“Many of the relationships we established have been challenged as layoffs and such have increased. It's made us step up and build new relationships.”
With newsrooms likely to remain smaller post-pandemic, expand your relationships to include bloggers and influencers. They aren’t just for marketing departments anymore! Sure, the logos don’t quite have the same cachet on your clients’ websites. But with the right brand and audience fit, your clients get in front of higher-quality prospects.
Influencer campaigns and blogger outreach also can mean more opportunity and potential visibility in an environment with fewer traditional opportunities.
5. Make your own news
An owned media strategy never stops working for you. It’s the little engine that could. As you invest in creating content for your client’s own channels, you build a competitive moat. The company blog builds its SEO over time, while the custom content gives you interesting insights to engage stakeholders on social media.
This brand journalism approach also helps you think like a journalist and jump into story trends that are starting to resonate in the media. Think of it like surfing: if you hit the wave too late, you’ll miss the crest. You want to newsjack at just the right moment so you can go the distance and leverage the broader momentum to push your client’s story forward.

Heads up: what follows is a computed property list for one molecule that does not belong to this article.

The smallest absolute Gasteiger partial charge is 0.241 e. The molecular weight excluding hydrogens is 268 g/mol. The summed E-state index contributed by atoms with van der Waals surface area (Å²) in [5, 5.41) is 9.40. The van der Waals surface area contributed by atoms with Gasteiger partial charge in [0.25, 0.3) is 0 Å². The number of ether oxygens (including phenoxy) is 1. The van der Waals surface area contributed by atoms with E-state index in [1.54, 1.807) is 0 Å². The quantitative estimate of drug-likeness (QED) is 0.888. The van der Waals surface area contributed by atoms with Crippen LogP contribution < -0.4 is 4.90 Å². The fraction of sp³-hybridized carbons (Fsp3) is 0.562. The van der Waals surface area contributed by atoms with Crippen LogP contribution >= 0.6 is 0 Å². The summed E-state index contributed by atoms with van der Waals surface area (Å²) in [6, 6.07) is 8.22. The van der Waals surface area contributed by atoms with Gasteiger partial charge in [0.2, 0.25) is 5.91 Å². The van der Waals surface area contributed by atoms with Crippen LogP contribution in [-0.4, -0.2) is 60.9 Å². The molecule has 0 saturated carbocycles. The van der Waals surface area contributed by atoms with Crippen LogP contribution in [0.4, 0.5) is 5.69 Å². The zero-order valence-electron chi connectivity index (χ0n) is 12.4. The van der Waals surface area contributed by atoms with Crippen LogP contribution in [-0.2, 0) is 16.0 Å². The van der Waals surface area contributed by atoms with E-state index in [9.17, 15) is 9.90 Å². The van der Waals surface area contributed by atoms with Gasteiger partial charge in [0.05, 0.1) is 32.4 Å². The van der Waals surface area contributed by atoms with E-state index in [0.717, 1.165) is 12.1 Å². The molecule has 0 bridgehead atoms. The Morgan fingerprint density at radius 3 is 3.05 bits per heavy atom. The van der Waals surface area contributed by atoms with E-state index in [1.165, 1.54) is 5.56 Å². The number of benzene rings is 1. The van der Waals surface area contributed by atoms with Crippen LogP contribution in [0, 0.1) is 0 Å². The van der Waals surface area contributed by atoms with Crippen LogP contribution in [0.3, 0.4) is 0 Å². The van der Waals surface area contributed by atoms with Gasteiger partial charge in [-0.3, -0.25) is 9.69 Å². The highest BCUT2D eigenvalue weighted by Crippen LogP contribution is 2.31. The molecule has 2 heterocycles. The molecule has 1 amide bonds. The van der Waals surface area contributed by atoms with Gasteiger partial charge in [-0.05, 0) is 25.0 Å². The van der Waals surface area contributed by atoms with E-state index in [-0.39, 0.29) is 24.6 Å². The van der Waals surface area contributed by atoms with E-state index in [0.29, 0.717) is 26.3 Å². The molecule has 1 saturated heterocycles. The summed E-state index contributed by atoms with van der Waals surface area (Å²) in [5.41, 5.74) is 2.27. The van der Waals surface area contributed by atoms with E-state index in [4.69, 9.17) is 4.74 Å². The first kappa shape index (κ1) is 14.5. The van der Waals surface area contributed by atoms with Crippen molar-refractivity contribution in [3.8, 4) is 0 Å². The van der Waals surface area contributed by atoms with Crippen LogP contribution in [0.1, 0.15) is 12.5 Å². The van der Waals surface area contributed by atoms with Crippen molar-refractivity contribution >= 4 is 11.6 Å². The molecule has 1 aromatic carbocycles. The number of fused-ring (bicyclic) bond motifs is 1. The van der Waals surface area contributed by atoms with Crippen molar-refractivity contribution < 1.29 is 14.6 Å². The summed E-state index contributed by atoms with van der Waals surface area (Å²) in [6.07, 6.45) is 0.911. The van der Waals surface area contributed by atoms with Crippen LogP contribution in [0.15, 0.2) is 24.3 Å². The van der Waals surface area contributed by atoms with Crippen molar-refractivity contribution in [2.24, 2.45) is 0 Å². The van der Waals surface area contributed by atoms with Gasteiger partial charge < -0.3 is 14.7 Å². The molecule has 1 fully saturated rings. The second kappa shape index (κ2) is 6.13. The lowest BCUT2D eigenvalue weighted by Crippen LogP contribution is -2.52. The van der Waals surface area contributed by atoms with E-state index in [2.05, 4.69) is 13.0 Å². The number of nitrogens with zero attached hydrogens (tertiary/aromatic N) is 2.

This tactic also applies to executive visibility. You can land positive coverage by putting your client’s executives in the spotlight through guest posts. It takes some effort to choose a topic, write the article and land the placement -- but it’s a powerful way to make your own news while also building executive visibility for your clients.
6. Niche down to level up
National news teams may have fewer resources to devote to third-party pitches. And many, such as the Washington Post, won’t write standalone articles about company-sponsored surveys. There are fewer opportunities to see success from classic PR strategies such as branded surveys.
That’s why it can pay off to niche down. Trade outlets are a great tool to level up your coverage book. These industry-focused channels are generally hungry for content that’s relevant to their niches. That’s led to a shift in strategy for Natalie Hastings at Limelight PR: